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  1. #1
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    Unanswered: Two-tier vs Three-tier

    Hey all.

    I've just been doing some surfing on the pros and cons of multi-tiered environments. I see a lot of conflicting information out there.

    I'd like to get everybody's opinion of the advantages and disadvantages of two-tiered vs three-tiered applications, specifically with a SQL Server back-end and all the functionality that comes with it (TSQL, triggers, user-defined functions, etc...).

    Also, some definitions or principles regarding what tasks should be handled in which layers (especially business logic).

    Brett? Pat? RJabarov? Rudi? Others?
    If it's not practically useful, then it's practically useless.

    blindman
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  2. #2
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    you might start by explaining what 2-tier and 3-tier means

    isn't it how many servers you can stack up on a rack? how do blade servers figure in?
    rudy.ca | @rudydotca
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  3. #3
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    I've actually had this question for awhile as well.

    When you talk about things like business logic, where is the best place to run that to optimize the system?

    The way I understand it, you could put that type of thing either on the client or on in an App server that could be located on the same machine as the database server, which would slow stuff down

    Or, you could just build the business logic into the db server with stored procedures and the like.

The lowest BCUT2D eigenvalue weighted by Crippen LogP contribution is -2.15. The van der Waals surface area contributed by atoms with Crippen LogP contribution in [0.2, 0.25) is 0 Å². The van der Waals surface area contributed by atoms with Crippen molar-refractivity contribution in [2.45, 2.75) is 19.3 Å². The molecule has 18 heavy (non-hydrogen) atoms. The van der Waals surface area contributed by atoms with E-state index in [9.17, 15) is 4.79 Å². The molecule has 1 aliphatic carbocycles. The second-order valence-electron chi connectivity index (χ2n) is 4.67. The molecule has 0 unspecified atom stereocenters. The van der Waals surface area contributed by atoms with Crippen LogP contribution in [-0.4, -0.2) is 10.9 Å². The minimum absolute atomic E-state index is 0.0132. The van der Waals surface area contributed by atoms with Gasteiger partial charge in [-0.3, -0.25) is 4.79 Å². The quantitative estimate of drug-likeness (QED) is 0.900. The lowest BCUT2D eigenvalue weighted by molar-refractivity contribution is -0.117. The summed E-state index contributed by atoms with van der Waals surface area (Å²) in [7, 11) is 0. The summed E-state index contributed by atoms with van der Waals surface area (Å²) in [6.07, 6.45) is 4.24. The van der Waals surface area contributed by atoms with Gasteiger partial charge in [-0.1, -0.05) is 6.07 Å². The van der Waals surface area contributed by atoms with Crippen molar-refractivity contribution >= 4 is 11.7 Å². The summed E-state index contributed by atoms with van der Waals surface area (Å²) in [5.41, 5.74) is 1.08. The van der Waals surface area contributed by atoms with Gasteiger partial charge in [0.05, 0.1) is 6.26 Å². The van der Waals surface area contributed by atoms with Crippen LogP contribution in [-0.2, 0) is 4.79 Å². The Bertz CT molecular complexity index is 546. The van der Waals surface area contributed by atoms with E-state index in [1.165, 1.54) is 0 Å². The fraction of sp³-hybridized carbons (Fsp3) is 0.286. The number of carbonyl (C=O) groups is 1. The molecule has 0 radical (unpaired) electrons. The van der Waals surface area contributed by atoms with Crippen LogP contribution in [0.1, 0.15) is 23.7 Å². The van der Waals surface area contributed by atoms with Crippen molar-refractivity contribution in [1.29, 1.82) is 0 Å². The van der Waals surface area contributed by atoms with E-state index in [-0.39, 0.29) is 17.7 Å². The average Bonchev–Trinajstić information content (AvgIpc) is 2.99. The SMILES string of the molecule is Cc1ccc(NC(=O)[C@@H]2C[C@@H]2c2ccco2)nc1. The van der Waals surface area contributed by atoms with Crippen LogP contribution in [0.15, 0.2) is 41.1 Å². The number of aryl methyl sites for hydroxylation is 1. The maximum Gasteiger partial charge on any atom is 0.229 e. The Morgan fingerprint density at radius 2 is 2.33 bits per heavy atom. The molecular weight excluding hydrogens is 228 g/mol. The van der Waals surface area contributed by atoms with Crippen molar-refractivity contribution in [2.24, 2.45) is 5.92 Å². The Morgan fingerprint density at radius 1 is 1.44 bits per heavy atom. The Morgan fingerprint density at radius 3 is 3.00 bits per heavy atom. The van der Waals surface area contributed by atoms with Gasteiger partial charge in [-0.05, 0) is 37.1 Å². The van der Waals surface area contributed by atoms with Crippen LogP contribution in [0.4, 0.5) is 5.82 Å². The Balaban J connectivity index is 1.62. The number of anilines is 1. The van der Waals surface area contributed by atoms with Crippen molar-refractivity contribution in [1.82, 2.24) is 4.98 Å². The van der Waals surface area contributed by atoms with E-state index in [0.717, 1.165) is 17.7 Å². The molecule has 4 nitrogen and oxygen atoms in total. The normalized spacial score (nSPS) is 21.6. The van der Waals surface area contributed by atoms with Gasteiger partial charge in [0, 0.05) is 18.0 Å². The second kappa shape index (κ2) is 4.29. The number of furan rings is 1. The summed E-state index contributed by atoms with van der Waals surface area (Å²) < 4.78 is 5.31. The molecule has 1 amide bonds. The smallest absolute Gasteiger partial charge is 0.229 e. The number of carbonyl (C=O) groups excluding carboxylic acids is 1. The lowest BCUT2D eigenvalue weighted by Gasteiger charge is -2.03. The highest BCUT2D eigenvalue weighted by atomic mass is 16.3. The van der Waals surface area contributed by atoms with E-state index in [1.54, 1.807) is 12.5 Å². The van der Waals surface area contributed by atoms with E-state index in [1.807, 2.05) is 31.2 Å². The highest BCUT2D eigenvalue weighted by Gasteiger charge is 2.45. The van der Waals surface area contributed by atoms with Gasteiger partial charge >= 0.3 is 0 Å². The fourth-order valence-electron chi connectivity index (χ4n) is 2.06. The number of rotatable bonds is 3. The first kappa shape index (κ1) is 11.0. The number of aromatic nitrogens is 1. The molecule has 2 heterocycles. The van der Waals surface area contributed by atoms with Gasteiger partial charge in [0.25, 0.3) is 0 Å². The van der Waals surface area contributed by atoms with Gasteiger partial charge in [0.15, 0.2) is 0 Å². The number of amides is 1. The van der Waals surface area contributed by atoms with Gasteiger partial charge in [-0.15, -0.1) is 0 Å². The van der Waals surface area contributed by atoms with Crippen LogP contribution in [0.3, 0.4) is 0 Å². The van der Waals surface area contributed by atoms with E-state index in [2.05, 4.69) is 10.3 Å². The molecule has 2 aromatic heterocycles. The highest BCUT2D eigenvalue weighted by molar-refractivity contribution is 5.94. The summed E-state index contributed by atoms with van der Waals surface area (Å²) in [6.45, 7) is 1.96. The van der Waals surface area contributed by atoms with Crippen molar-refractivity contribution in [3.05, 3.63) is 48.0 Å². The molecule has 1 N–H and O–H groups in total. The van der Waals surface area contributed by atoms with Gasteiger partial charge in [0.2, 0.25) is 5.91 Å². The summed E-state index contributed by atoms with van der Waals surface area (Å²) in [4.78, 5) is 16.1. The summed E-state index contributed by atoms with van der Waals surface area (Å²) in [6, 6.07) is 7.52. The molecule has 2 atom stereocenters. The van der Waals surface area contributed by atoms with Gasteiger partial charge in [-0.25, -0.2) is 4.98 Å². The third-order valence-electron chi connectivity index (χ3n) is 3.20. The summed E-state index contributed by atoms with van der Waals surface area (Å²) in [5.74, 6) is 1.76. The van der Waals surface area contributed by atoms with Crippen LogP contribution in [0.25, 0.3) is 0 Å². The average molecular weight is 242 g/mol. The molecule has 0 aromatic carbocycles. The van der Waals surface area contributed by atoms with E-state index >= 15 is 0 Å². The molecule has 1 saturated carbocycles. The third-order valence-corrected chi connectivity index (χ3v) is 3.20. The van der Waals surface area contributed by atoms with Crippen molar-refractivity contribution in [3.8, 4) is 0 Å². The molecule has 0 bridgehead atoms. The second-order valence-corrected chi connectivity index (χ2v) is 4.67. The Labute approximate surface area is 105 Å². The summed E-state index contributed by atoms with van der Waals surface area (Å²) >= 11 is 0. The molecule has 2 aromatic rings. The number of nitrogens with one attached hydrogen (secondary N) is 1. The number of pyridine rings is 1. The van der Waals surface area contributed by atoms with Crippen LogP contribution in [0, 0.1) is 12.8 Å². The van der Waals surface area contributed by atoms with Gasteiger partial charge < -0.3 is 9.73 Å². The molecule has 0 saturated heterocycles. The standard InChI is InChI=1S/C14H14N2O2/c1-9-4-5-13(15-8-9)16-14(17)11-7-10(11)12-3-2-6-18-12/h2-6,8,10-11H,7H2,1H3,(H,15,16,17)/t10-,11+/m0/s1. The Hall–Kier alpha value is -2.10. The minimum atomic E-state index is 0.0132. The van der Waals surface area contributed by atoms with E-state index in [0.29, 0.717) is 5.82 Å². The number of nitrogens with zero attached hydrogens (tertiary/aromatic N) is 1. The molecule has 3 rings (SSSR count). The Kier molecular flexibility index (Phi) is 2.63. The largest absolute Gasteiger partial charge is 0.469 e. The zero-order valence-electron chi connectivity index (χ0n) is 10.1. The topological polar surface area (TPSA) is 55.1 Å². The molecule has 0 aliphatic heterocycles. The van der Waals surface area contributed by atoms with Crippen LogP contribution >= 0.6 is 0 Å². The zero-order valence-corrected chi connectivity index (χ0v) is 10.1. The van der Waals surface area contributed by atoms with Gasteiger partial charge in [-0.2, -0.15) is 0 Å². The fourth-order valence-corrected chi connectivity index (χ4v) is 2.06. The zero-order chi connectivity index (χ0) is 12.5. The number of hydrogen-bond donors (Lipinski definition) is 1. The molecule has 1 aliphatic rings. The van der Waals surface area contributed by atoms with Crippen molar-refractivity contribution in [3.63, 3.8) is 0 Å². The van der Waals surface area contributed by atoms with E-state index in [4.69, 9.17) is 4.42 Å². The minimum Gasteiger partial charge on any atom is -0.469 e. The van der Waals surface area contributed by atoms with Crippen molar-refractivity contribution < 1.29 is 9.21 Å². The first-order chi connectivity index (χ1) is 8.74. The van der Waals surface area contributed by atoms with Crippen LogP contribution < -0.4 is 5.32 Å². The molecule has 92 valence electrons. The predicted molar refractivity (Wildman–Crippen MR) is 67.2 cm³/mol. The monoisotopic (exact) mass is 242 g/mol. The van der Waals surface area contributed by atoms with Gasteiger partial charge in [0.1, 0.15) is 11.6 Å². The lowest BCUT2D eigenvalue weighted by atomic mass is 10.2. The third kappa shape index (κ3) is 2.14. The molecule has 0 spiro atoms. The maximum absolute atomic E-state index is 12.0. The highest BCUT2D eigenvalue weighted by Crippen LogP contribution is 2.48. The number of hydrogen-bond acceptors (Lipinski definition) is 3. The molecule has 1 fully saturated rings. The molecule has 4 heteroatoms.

What have you guys seen in your experience, and what works the best?

  4. #4
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    I prefer n-tier. (n) = the right number of tiers to get the job done.

    Web Application (n = 3) or more whether you like it or not. However, be careful here, because web applications are about to morph into WinForms applications, and it will be nearly impossible to discern the two.

    Web Services - (3 =< n <= infiniti) : Web Services offer some incredible opportunities to integrate disparate systems. Unfortunately, we can't get everyone to upgrade to the latest/greatest technology, but Web Services can work wonders here. Seen Microsoft's internal project? It provides tight integration with legacy (old as me) systems.

    WinForms Applications / Avalon / Longhorn / WinFS (1 =< n <= infiniti) Again, I'm a Microsoft bigot, but WinForms is da bomb.

    Communications / Indigo - (n = n) Communications are more important than database transactions. The ease with which we communicate will continue to dramatically improve. ipTV, anyone?

    Business Logic - put it in the place where it is the easiest to maintain. If database tier = n, put it in the database.
    Last edited by MaxA; 02-10-05 at 23:49.
    I love deadlines. I like the whooshing sound they make as they fly by. Douglas Adams

  5. #5
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    I'm a fan of N-tier computing too.

    I think that you need to define at least four separate computing components, which can be implemented on 1 or more machines. The compnents are:

    1. Database (application semantic storage)
    2. Business logic
    3. Application deployment (where the code lives)
    4. Presentation (user interface)

    People often blend these in varying ways, and some people make further distinctions than I do which result in more components (tiers) in their model.

    The database tier is something that pretty much everyone agrees on, but they tend to disagree on the specifics of what goes into that tier. To me, the database stores data for the application. This is where you define rules that describe what is permitted to be stored, things like referential integrity, row level constraints, etc. I think that any code that handles translation between the database storage and the rest of the universe belongs here at the very least.

    Business logic describes the broad rules about what can be done with the data. Can this client apply for a loan, can that account be closed, do multiple people need to agree before that contract can be considered valid, etc. These rules are the hard and fast rules defined by the business itself, that either have no exceptions at all or have well defined and generally understood exceptions that are de facto part of the rule itself.